January 03, 2014

RIOTS IN UP AND ELECTIONS 2014 - Part II


HOW THE RIOTS IN WESTERN UP WILL AFFECT THE FORTUNES OF PARTIES


Catch 22 situation: Yes, that is precisely the situation that Congress finds itself in Uttar Pradesh. In 2009, following Varun Gandhi's communal speech in his constituency of Pilhibhit, the Congress surpassed all expectations winning 21 seats after minority votes swung in its favor. Back then, it was heralded as the revival of the grand old party in the country's most populous state with party leaders
Rahul meeting a Jat delegation in Delhi
and workers crediting Rahul Baba for the miracle. Putting behind the disaster in Bihar in 2010, the INC, buoyed by its performance in the national polls, made its crown prince the face of its campaign here in 2012. Probably, confident of a good show following the hype around him in the media, Rahul Gandhi even tore the manifesto of the Samajwadi Party during a rally. However, it was Akhilesh and his outfit which walked away with the crown as the INC struggled to reach a paltry figure of 28. Though the Nehru-Gandhi bastions may be safe for the time being, there is absolutely no indication that the Congress may do well in 2014 polls in UP. As far as the western areas of the state are concerned, the conviction of its face in this region - Rasheed Masood for fraudulently nominating candidates during his tenure as the Union Health minister in 1990 is a big blow. The minority leader had quit the SP to join the INC in 2011 after a fall out with Azam Khan. The Congress' hopes of doing well here by allying with Ajit Singh's RLD too has been hit following the riots. As such, some in the party believe that they may do well if they discontinue the alliance with Singh and go all alone. What is adding to its woes is the fact that Jats seem to be shifting towards the BJP after it projected Modi as its PM candidate. The visit of the PM Dr Singh, the UPA Chairperson Mrs Gandhi and her son Rahul to relief camps to 'assess' the situation is nothing but a publicity stunt, with an eye on the national elections. Meanwhile, in a bid to attract minority votes into its fold, Congress leader Rashid Alvi has criticized the SP government of failing to protect the Muslims and calling the riots here, worse than the ones in Gujarat. Reservation for the Jat community, something that they are demanding for some time now, will tilt the balance in its favor.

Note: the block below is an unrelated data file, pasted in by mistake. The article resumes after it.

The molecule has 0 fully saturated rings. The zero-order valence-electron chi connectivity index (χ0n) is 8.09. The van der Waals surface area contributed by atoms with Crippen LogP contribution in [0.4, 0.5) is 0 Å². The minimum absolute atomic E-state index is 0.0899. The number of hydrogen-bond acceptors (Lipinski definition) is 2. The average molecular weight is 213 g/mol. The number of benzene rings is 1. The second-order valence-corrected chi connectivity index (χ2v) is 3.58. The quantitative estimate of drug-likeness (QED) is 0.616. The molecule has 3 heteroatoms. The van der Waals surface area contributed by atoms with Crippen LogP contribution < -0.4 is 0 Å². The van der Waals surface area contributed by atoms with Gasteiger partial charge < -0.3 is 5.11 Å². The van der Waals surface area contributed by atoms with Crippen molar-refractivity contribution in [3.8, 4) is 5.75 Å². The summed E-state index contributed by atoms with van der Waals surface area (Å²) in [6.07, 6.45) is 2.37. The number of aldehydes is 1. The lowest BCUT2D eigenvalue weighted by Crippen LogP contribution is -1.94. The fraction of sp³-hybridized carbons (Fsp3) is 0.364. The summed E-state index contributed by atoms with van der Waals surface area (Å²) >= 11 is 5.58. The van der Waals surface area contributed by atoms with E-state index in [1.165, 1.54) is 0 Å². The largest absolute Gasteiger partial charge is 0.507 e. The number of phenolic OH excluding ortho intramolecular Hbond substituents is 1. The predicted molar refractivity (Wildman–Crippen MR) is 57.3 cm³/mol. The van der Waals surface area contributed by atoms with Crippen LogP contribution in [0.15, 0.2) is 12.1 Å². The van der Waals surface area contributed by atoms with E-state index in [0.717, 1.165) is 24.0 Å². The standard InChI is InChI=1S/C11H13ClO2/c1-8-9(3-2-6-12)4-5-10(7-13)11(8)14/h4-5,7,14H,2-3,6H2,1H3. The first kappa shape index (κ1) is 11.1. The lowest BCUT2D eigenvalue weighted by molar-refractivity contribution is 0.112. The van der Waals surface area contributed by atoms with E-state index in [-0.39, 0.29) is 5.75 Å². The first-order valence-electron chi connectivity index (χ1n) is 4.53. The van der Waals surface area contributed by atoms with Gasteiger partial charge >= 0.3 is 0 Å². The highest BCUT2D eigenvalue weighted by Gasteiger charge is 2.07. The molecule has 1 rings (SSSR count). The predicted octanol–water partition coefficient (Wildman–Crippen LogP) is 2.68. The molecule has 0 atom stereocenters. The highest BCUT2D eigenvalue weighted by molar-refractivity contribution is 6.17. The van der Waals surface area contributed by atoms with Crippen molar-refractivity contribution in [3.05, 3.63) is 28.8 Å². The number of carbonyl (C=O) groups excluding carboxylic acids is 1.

The right platform: For a party that rose on to national politics following the demolition of the Babri Masjid in 1992, it is surprising that the BJP is in dire straits in its former bastion. Even in 2012, its performance under Hindutva icon Uma Bharati has been disappointing. However, on the eve of the
BJP President Rajnath Singh with Modi